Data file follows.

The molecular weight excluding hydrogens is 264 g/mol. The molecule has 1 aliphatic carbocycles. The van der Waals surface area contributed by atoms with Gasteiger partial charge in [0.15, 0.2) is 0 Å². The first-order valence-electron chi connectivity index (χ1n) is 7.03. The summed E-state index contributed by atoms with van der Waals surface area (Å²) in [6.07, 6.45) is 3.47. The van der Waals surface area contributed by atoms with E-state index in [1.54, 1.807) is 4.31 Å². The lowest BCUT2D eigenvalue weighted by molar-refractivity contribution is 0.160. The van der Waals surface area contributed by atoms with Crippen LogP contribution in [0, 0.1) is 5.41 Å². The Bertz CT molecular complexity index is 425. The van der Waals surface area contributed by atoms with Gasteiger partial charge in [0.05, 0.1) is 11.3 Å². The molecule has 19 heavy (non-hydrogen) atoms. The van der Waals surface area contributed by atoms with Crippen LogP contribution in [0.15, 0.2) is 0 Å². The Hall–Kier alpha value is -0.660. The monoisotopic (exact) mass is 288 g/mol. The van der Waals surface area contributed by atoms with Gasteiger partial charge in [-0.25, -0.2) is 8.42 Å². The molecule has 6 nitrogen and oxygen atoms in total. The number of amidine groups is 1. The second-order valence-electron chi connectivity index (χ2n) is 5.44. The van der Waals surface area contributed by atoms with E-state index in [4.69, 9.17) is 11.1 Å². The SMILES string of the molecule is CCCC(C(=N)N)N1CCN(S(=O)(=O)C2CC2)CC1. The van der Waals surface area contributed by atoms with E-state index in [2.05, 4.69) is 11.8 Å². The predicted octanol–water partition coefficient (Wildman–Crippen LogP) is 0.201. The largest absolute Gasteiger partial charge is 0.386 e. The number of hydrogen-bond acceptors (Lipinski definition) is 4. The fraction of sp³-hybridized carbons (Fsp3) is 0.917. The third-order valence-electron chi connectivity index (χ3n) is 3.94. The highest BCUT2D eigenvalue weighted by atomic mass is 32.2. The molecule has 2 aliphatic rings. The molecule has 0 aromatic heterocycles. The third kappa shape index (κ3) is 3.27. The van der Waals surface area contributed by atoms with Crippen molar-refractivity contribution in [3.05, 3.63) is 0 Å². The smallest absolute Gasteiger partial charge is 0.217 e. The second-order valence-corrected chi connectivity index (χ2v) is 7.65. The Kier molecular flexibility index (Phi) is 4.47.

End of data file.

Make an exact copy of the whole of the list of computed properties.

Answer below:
The molecular weight excluding hydrogens is 264 g/mol. The molecule has 1 aliphatic carbocycles. The van der Waals surface area contributed by atoms with Gasteiger partial charge in [0.15, 0.2) is 0 Å². The first-order valence-electron chi connectivity index (χ1n) is 7.03. The summed E-state index contributed by atoms with van der Waals surface area (Å²) in [6.07, 6.45) is 3.47. The van der Waals surface area contributed by atoms with E-state index in [1.54, 1.807) is 4.31 Å². The lowest BCUT2D eigenvalue weighted by molar-refractivity contribution is 0.160. The van der Waals surface area contributed by atoms with Crippen LogP contribution in [0, 0.1) is 5.41 Å². The Bertz CT molecular complexity index is 425. The van der Waals surface area contributed by atoms with Gasteiger partial charge in [0.05, 0.1) is 11.3 Å². The molecule has 19 heavy (non-hydrogen) atoms. The van der Waals surface area contributed by atoms with Crippen LogP contribution in [0.15, 0.2) is 0 Å². The Hall–Kier alpha value is -0.660. The monoisotopic (exact) mass is 288 g/mol. The van der Waals surface area contributed by atoms with Gasteiger partial charge in [-0.25, -0.2) is 8.42 Å². The molecule has 6 nitrogen and oxygen atoms in total. The number of amidine groups is 1. The second-order valence-electron chi connectivity index (χ2n) is 5.44. The van der Waals surface area contributed by atoms with E-state index in [4.69, 9.17) is 11.1 Å². The SMILES string of the molecule is CCCC(C(=N)N)N1CCN(S(=O)(=O)C2CC2)CC1. The van der Waals surface area contributed by atoms with E-state index in [2.05, 4.69) is 11.8 Å². The predicted octanol–water partition coefficient (Wildman–Crippen LogP) is 0.201. The largest absolute Gasteiger partial charge is 0.386 e. The number of hydrogen-bond acceptors (Lipinski definition) is 4. The fraction of sp³-hybridized carbons (Fsp3) is 0.917. The third-order valence-electron chi connectivity index (χ3n) is 3.94. The highest BCUT2D eigenvalue weighted by atomic mass is 32.2. The molecule has 2 aliphatic rings. The molecule has 0 aromatic heterocycles. The third kappa shape index (κ3) is 3.27. The van der Waals surface area contributed by atoms with Crippen molar-refractivity contribution in [3.05, 3.63) is 0 Å². The smallest absolute Gasteiger partial charge is 0.217 e. The second-order valence-corrected chi connectivity index (χ2v) is 7.65. The Kier molecular flexibility index (Phi) is 4.47.